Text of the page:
History will be made when the West Indies and the United States co-host the 2024 T20 World Cup and Pakistan will stage the Champions Trophy the following year.

The USA will host a first major global cricket tournament along with West Indies in June 2024.

Just eight months later, a first major global competition since 1996 will take place in Pakistan, where the Champions Trophy will be held in February 2025.

The announcements came when the ICC revealed host nations for every men's limited overs tournaments until 2031.

India and Sri Lanka have been selected for the T20 World Cup in February 2026, before the 2027 50-over World Cup is contested in South Africa, Zimbabwe and Namibia from October to November.

Australia and New Zealand are co-hosts for the T20 World Cup in October 2028, with the Champions Trophy held in India 12 months later.

England, Ireland and Scotland have been awarded the T20 World Cup in June 2030. India and Bangladesh will co-host the Cricket World Cup in October and November 2031.

Cricket West Indies (CWI) should appoint Guyanese batsman Shimron Hetmyer as the new white-ball captain after the disappointing run of Kieron Pollard at the ICC T20 World Cup and, generally, for the men in Maroon.

This assertion has come from former CWI President Dave Cameron who believes that the current CWI leadership is not looking at the precedent of players’ leadership records when selecting captains.

“We felt as an organization that Hetmyer would be a future leader for West Indies. The way he conducted himself when we won the 2016 Under-19 World Cup and coming through the ranks,” Cameron said while speaking as a guest on Line & Length on SPORTSMAX.

“Hetmyer is a very confident young man, very aggressive and talented, we felt he could be someone who could lead us and be a future captain of the West Indies.”

Cameron spoke as part of a review of the leadership roles in the team and CWI managerial structure after the side won one in five matches and finished near the bottom of the table with captain Pollard once again contributing very little with the bat.

After 23 matches in four T20 World Cups, Pollard has scored 254 runs at a poor average of 14.11. Since he was appointed West Indies T20I captain in September 2019, Pollard has played 31 matches, winning 10, losing 16 with five no-results.

During the T20 World Cup, Hetmyer topped the batting with 127 runs averaging 31.75. Only two others managed over 100 runs – Evin Lewis (105, avg 21.00) and vice-captain Nicholas Pooran (103, avg: 20.60) - as the defending champions bowed out.

“I am disappointed but not surprised, we tried a different method a few years ago and we started to have results. This administration has decided that they wanted to go back to what has been tried and failed… so the results were always there,” Cameron said.

“We won two games at the 2019 World Cup and now we won one at this event. Everybody has a different strategy and different leadership styles. You require different types of leadership and management depending on where you are in your cycle.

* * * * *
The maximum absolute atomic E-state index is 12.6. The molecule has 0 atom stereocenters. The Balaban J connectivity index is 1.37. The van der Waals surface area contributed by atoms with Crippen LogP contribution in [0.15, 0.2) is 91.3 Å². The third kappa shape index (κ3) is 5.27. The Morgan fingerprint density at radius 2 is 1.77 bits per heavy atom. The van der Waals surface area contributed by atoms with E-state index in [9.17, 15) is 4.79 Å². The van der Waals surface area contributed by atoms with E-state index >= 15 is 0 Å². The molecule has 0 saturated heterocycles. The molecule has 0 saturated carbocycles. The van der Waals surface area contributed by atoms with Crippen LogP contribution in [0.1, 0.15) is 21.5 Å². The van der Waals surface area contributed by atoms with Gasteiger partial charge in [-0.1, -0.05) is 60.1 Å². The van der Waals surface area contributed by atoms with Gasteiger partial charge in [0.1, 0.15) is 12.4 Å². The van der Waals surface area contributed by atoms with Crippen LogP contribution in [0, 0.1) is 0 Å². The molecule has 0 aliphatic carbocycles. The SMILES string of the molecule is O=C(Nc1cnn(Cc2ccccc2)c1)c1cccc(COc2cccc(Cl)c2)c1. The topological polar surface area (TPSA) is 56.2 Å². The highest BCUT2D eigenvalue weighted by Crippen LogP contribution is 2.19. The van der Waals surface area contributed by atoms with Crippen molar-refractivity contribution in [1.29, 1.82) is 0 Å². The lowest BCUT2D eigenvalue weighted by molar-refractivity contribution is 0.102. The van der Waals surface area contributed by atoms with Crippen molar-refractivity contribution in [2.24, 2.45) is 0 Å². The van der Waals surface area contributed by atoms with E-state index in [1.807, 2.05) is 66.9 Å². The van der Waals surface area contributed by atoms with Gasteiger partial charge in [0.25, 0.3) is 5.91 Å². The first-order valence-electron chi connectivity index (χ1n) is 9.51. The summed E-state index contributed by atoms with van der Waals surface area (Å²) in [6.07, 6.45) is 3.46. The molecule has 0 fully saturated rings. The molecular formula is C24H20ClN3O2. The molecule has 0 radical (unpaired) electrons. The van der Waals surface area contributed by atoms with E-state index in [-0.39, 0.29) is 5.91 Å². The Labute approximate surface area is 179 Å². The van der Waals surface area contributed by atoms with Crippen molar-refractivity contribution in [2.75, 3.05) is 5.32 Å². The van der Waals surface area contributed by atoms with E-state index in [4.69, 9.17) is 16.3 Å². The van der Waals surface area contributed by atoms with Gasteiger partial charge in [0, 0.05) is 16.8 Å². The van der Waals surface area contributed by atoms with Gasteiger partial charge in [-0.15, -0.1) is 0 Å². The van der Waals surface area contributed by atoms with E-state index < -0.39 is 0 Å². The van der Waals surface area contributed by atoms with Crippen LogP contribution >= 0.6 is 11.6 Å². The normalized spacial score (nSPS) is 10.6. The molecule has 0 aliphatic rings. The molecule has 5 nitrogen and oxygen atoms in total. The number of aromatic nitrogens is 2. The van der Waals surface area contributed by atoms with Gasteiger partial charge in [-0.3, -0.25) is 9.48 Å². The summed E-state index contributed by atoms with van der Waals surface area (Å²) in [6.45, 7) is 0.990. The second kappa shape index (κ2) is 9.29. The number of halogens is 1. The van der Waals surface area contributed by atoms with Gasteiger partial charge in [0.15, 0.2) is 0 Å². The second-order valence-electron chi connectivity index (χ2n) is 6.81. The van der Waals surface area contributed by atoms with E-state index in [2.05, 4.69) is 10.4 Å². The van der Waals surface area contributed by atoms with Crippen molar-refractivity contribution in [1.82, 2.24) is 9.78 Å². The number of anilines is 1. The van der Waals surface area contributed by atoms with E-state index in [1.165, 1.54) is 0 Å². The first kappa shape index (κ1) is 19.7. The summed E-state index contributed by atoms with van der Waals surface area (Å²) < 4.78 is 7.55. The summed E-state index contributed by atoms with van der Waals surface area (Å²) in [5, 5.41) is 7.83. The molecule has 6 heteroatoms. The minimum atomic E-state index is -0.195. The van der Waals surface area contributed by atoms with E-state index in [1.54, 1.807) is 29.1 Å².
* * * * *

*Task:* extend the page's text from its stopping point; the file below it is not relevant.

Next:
“In 2013 when we took over, West Indies Cricket was at a serious crossroad with our players and finances and we had to make some different decisions then.

“In my mind Cricket West Indies needs professional leadership. It’s not just West Indies cricket, I think cricket as a game is not growing as it should because we focus on the game itself rather than opportunities within the sport to expand it so that so many more people can participate. That is where I was, and I think this is where we need to be heading. So, in my mind, however you want to structure CWI, you need to take it out of this parochial structure and give it the opportunity to really perform as a company.”

 

 

West Indies T20 vice-captain Nicholas Pooran has heaped praises on under pressure batsman Chris Gayle, insisting the veteran remains a valuable part of the team ahead of its attempted World Cup title defence.

The 42-year-old Gayle has found himself in the crosshairs of critics in recent months, with many insisting the player should have been overlooked in favour of younger talent.  The batsman'ss recent form will not have helped matters.  In the last year, Gayle has played a total of 16 matches, scored a total of 227 runs with an average of 17.46 and strike rate of 117.61, well down from his career average of 139.18.

Criticism of the batsman recently came to a head when he took exception to comments made by former fast bowler Curtly Ambrose who suggested that Gayle was not the same player he used to be.  Pooran is, however, certain of the value the player brings to the team.

“As much as everyone has questioned it, 14,000 runs doesn’t come about just like that.  Not many people know how to win T20 matches and T20 leagues and that sort of experience is invaluable,” Pooran told members of the media on Wednesday.

“The experience batting out in the middle, talking about intent, talking about taking on players when to go when not to go, you just don’t get experience like that,” he added.

“We are very happy to have him, even off the pitch he is someone who supports you 100 percent, someone who backs you 100 percent.  You talk about positivity, he is one of the most positive guys we have on the team, in the Caribbean.

“He’s a special human being.  Only when you play cricket with him or against him you’d know what it feels like to have him around.”